I cast the latex skin with a muted blue-purple color tint. The torso section was reinforced and fleshed out using thin strips of polyurethane foam saturated with liquid latex. The eye is a glass blob (apparently used as decoration in flower pots) with one flat side, onto which I could glue a bit of Photoshop-created eye artwork printed on paper. I used transparent Glossy Accents scrapbooking plastic as glue.

I wanted something different for the wings, so what I went for ended up as a bunch of tentacles (rather than a skeletal structure) with a scaly wing membrane between them. I already had a plaster texture mold about the size of an A4 paper, made many years ago, with an interesting pattern, so I cast four bits to cover each wing back and front. The tentacles were aluminum wires wrapped with soft yarn and covered with latex. More latex was used as the bonding material between the tentacles and the wing skins.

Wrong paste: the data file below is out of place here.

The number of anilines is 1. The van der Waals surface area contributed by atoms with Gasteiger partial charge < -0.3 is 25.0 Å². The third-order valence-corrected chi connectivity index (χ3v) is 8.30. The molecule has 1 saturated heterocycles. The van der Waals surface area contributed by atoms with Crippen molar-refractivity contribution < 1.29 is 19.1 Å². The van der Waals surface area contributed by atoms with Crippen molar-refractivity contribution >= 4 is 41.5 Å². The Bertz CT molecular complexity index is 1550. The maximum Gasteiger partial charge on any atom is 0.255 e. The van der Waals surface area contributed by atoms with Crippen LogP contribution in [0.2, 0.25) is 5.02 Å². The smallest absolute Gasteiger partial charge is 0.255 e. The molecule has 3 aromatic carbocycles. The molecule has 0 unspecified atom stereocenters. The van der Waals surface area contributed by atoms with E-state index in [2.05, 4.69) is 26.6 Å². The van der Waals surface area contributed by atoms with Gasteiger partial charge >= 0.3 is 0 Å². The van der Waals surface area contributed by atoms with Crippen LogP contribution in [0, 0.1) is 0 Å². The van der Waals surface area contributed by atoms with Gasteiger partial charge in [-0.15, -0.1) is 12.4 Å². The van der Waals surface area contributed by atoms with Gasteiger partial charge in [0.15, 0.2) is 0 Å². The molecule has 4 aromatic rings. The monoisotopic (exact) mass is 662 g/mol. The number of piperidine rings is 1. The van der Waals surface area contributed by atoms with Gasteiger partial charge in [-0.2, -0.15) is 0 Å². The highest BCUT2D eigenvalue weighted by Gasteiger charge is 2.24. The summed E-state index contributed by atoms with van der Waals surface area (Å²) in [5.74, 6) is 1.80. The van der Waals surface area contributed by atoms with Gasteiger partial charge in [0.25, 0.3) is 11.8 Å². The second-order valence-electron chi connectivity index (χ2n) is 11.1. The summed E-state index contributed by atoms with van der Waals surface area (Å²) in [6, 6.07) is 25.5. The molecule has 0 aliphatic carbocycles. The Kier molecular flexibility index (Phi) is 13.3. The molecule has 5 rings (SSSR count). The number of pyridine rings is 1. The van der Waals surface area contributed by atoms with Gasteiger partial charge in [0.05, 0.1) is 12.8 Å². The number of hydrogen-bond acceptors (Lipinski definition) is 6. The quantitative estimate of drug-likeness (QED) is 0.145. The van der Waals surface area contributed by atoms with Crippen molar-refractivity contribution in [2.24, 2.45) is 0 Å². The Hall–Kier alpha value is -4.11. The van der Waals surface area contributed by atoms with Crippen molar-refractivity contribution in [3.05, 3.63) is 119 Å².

The wings were joined to the big aluminum wire running from the head to the tip of the tail on this puppet. I used a liberal amount of Polymorph thermoplastic to attach the wings. I also inserted a very important detail between the wings; a wing nut that acted as an attachment point for my flying rig.

The body was padded out with bits of foam cut from old cushions. As virtually all the detailing was in the sculptured parts cast in latex, I didn't have to spend any time on creating organic shapes like muscles with the foam.

This is the puppet just before the paint goes on. I've added trunk-like protuberances to the end of the tail, and latex spikes to the head. You can't see it in this photo, but there's also a line of latex spikes going down the back. The arms are made just like the wing tentacles, with two aluminum wire fingers added. Patches of latex skin cast in texture molds are added to cover up joins between bigger latex pieces.